You might know I've driven a minivan for going on 10 years now. Because I like to copy everything Lee does, I started calling it the miniature van. This gave the vehicle an aura of importance, if you will, despite its many dings and scratches.

You almost could just overlook the dents on all four corners, which I incurred when I ran into various things. It's hard, as it turns out, to drive without hitting stuff.

But, I'll tell you what: I won't be hitting anything in my new-to-me car.

It's sporty. It's sleek. It's life-changing, zippy, and mind-blowing. I love it so much I've been dancing around in celebration of this marvelous piece of machinery.

I mean, the seats warm up, and the interior is black leather. I'm a new woman with a new, non-minivan identity. Next phase, baby!

When I picked up Mac in the carpool line the other day, he didn't look as thrilled as I felt to be in the new car.

"How was your day?" I asked.

"I almost got into five different white Audis," he said, shaking his head.

Apparently, a lot of the middle school moms are also in their next phase and also feeling as cool as I do.

Tuesday, January 14, 2020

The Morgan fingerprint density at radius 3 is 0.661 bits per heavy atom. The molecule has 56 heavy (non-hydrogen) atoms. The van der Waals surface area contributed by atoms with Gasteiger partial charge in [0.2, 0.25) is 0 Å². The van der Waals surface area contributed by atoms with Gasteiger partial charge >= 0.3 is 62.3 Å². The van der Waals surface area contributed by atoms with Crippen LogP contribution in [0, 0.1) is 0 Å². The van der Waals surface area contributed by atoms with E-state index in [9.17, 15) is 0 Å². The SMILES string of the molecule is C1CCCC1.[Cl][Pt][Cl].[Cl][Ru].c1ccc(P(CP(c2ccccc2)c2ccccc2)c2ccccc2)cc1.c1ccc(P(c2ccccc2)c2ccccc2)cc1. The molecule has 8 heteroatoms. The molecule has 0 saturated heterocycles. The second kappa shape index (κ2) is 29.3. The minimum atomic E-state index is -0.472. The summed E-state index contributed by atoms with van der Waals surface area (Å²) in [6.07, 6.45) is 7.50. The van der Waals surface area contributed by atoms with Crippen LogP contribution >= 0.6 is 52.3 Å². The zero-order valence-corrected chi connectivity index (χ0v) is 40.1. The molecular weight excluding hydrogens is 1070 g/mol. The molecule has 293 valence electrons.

Gratitude #1: A Memoir by an American Champion

Some of my friends are writing about gratitude this month. I'm also grateful, and I'd like to write about it.

Right this moment, I'm grateful for a book I recently read entitled, Let Your Mind Run: A Memoir of Thinking Your Way to Victory by Deena Kastor. Kastor is the American Record holder in the marathon, so that's pretty cool right off the bat.

But, the thing I'm grateful for right this moment is this little approach she describes in the book about optimism and positive thinking. Here's a summary:

Everyone has negative thoughts sometimes. It doesn't do much good to fight against these. They're going to occur to you. The important thing is to hurry them along. Deena says, "Find a thought that serves you better."

Here's what she means: When you have a negative thought about something that you dread or that isn't going super well, acknowledge that thought, but then replace it with something that's going to help you move forward.